We believe that there was a time when the world was not. God spoke, and all of it came into being out of nothing. We believe that there will be a time when the world (as it is now) will cease to be. That will come about in the same way—God will say the word, and it will be done. But it will not go back to nothing. There will be a transformation, a glorification, a completion. And those who are in Christ will dwell with Him forever.
I believe in God the Father Almighty, Maker of heaven and earth, and in Jesus Christ, his only begotten Son, our Lord. He was conceived by the Holy Ghost, and born of the virgin, Mary. He suffered under Pontius Pilate, was crucified, died, and was buried. He descended into Hades. On the third day He rose again from the dead, ascended into Heaven, and sits at the right hand of God the Father Almighty; from thence He will come to judge the living and the dead. I believe in the Holy Ghost, the holy catholic Church, the communion of saints, the forgiveness of sins, the resurrection of the body, and the life everlasting. Amen.
Summary of the Text:
“Because he hath appointed a day, in the which he will judge the world in righteousness by that man whom he hath ordained; whereof he hath given assurance unto all men, in that he hath raised him from the dead” (Acts 17:31).
Not only is it appointed to each man once to die (Heb. 9:27), a final day, a last day, is also similarly appointed for the entire world. The world will have a death bed. The world will end on that fixed day, and God the Father Almighty knows when that day will be. Not only will the world end, but just as it is with individual men (“and after this the judgment”), so also it will be with the planet. Jesus will judge the world in righteousness. The world is appointed to end, and Jesus is ordained to judge it.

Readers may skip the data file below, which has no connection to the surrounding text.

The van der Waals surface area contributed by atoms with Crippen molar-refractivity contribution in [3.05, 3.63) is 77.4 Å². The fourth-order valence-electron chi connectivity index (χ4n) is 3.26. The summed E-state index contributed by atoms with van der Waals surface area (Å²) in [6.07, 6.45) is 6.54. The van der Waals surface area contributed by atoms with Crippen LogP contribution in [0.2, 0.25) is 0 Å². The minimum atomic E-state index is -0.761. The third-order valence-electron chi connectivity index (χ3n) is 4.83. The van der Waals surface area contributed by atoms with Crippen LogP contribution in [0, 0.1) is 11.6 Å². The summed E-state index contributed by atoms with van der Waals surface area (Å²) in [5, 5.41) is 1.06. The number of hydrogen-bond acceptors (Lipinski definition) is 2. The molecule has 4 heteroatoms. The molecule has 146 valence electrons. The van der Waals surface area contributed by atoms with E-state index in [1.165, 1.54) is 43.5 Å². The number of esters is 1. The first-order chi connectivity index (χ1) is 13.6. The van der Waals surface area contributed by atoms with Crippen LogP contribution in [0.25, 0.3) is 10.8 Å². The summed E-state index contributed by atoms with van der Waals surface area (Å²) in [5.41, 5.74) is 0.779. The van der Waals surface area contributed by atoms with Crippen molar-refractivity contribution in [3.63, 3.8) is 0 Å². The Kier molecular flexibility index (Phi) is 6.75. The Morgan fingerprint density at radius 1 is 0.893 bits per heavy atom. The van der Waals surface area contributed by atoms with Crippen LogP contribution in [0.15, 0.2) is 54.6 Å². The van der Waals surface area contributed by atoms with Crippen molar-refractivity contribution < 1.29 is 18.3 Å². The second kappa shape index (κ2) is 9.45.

If any are disposed to challenge this, God has given assurance to all men that this will in fact happen. This assurance (the word in our text is pistis, commonly rendered as faith) was given through the vehicle of Christ’s resurrection. Modern apologetics too often spends its energy trying to prove the resurrection. In Scripture, the resurrection was not the datum to be proved, it was rather the proof of something else. That something else is this phrase in the Creed. Jesus will come again, from the right hand of the Almighty, and He will do so in order to judge the living and the dead.
Partial and Full Preterism:
One quick point before turning to the main theme. You have been taught that many passages traditionally thought to be about the end of the world were actually prophecies about the end of Jerusalem in 70 A.D. What you have been taught about this is called partial preterism. Some of the prophecies in the New Testament were fulfilled in the first century (e.g. Matt. 24:29). But there is another school of thought which holds that all of the New Testament prophecies were about the end of Jerusalem, and that we have no prophecies about the end of the world. This view is called full preterism, and because it denies the Second Coming of Christ, it is heretical.
There are many doctrinal views and variations concerning the Second Coming (as I am sure you know), and the Christian church universal has made only one statement in all her history about eschatology. That solitary statement, made here in the Creed, is that full preterism is wrong.
The Fault Line: